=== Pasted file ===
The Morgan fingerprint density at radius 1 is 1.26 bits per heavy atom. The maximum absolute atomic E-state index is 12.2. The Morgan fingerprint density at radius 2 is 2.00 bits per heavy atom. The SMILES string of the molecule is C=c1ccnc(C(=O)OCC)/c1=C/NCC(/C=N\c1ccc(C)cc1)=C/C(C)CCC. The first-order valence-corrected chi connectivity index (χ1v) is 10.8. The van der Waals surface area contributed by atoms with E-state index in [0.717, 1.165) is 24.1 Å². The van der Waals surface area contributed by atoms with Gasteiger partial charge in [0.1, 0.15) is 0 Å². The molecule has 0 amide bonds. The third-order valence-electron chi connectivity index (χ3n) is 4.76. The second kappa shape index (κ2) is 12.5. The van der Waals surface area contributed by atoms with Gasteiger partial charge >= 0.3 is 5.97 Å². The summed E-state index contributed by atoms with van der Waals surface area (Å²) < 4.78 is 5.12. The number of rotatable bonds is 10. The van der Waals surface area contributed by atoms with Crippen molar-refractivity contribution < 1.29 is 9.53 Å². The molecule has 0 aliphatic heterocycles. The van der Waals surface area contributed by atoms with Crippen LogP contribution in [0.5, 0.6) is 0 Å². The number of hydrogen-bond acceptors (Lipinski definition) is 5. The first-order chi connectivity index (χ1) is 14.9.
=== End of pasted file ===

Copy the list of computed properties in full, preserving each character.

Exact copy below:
The Morgan fingerprint density at radius 1 is 1.26 bits per heavy atom. The maximum absolute atomic E-state index is 12.2. The Morgan fingerprint density at radius 2 is 2.00 bits per heavy atom. The SMILES string of the molecule is C=c1ccnc(C(=O)OCC)/c1=C/NCC(/C=N\c1ccc(C)cc1)=C/C(C)CCC. The first-order valence-corrected chi connectivity index (χ1v) is 10.8. The van der Waals surface area contributed by atoms with E-state index in [0.717, 1.165) is 24.1 Å². The van der Waals surface area contributed by atoms with Gasteiger partial charge in [0.1, 0.15) is 0 Å². The molecule has 0 amide bonds. The third-order valence-electron chi connectivity index (χ3n) is 4.76. The second kappa shape index (κ2) is 12.5. The van der Waals surface area contributed by atoms with Gasteiger partial charge >= 0.3 is 5.97 Å². The summed E-state index contributed by atoms with van der Waals surface area (Å²) < 4.78 is 5.12. The number of rotatable bonds is 10. The van der Waals surface area contributed by atoms with Crippen molar-refractivity contribution < 1.29 is 9.53 Å². The molecule has 0 aliphatic heterocycles. The van der Waals surface area contributed by atoms with Crippen LogP contribution in [0.5, 0.6) is 0 Å². The number of hydrogen-bond acceptors (Lipinski definition) is 5. The first-order chi connectivity index (χ1) is 14.9.